While the Padre Pio Shrine in Batangas wasn’t specifically built to be a tourist attraction (it’s a church after all), hundreds of thousands of devotees have since visited the parish’s new location since the church was completed in 2013.

Situated at Brgy. San Pedro in Santo Tomas, the Padre Pio Shrine (officially known as the National Shrine and Parish of Saint Padre Pio), owes its popularity in part because of its beautiful structure, with many referring to it as one of the country’s most beautiful churches.

Spanning 1.6 hectares, the church has a very relaxed and solemn vibe to it. The main church, as well as an adjacent chapel, is constructed as such so devotees can come and go freely anytime of the day. There are no doors or gates.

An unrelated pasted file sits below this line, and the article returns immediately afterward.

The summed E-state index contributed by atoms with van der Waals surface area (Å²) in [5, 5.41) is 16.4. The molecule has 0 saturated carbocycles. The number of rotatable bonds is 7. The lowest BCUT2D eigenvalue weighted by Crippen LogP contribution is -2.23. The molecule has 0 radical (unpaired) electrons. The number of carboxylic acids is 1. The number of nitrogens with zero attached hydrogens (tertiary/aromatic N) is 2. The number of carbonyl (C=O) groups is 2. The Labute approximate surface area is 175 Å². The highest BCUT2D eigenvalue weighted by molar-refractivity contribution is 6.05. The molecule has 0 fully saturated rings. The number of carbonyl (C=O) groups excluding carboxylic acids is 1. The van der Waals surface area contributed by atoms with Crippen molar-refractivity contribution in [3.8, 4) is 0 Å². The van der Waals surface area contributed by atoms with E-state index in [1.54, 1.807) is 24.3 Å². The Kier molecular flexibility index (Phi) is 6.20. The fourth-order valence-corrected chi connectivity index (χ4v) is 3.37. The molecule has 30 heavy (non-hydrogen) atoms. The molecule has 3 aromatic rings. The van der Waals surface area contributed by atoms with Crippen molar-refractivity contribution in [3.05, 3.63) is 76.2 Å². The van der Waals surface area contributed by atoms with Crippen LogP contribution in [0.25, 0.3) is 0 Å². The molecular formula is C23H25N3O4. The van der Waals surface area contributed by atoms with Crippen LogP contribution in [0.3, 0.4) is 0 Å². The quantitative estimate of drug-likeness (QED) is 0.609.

The structure of the main church is made mostly of indigenous materials such as wood, stone, bamboo, sasa or nipa leaves and sawali or woven bamboo strips. The shape of its roof resembles a salakot, a traditional Filipino native hat made from nipa palm leaves.

The use of indigenous materials further give the church a more welcoming feel. It almost feels like you’re at home. Unlike traditional churches, the open concept of the church means it is actually more quiet because there are no unnecessary echoes. Visitors are also able to take photos without disturbing people praying inside the church.

The church is distinctly Filipiniana, eco-friendly, and adapted to the tropical climate of the site surrounded by a very green environment, making for a unique and serene atmosphere.

Before transferring to its current location, the Padre Pio Shrine was a small and modest chapel along Maharlika Highway in the same barangay. But when the number of devotees and parishioners started to trickle in from nearby towns and provinces, the chapel couldn’t accommodate them any longer. The site of the new church is almost a kilometer away from its original location.

Authors